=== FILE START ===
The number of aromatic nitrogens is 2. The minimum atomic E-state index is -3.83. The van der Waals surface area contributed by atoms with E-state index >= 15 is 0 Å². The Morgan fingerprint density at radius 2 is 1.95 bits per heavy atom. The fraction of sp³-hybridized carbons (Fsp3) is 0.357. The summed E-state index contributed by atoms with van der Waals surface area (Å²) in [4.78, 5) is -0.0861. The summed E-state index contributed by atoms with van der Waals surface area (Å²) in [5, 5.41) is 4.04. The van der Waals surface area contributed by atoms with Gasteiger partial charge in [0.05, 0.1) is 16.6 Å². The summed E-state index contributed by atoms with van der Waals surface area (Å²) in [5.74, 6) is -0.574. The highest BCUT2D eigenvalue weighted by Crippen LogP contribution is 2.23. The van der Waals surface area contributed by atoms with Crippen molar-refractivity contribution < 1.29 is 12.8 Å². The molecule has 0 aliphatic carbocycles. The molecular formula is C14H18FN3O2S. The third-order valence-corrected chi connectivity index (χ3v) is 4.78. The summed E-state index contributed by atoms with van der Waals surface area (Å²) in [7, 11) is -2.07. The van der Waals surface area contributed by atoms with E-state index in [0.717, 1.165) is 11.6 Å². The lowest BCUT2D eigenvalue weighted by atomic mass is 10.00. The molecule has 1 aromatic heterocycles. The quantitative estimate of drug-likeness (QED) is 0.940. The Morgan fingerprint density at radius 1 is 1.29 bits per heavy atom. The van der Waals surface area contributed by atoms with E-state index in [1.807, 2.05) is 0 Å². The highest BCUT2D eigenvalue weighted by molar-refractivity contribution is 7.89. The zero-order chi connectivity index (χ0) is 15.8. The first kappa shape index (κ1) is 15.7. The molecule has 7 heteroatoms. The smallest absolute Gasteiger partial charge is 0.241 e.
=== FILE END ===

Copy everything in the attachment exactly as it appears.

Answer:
The number of aromatic nitrogens is 2. The minimum atomic E-state index is -3.83. The van der Waals surface area contributed by atoms with E-state index >= 15 is 0 Å². The Morgan fingerprint density at radius 2 is 1.95 bits per heavy atom. The fraction of sp³-hybridized carbons (Fsp3) is 0.357. The summed E-state index contributed by atoms with van der Waals surface area (Å²) in [4.78, 5) is -0.0861. The summed E-state index contributed by atoms with van der Waals surface area (Å²) in [5, 5.41) is 4.04. The van der Waals surface area contributed by atoms with Gasteiger partial charge in [0.05, 0.1) is 16.6 Å². The summed E-state index contributed by atoms with van der Waals surface area (Å²) in [5.74, 6) is -0.574. The highest BCUT2D eigenvalue weighted by Crippen LogP contribution is 2.23. The van der Waals surface area contributed by atoms with Crippen molar-refractivity contribution < 1.29 is 12.8 Å². The molecule has 0 aliphatic carbocycles. The molecular formula is C14H18FN3O2S. The third-order valence-corrected chi connectivity index (χ3v) is 4.78. The summed E-state index contributed by atoms with van der Waals surface area (Å²) in [7, 11) is -2.07. The van der Waals surface area contributed by atoms with E-state index in [0.717, 1.165) is 11.6 Å². The lowest BCUT2D eigenvalue weighted by atomic mass is 10.00. The molecule has 1 aromatic heterocycles. The quantitative estimate of drug-likeness (QED) is 0.940. The Morgan fingerprint density at radius 1 is 1.29 bits per heavy atom. The van der Waals surface area contributed by atoms with E-state index in [1.807, 2.05) is 0 Å². The highest BCUT2D eigenvalue weighted by molar-refractivity contribution is 7.89. The zero-order chi connectivity index (χ0) is 15.8. The first kappa shape index (κ1) is 15.7. The molecule has 7 heteroatoms. The smallest absolute Gasteiger partial charge is 0.241 e.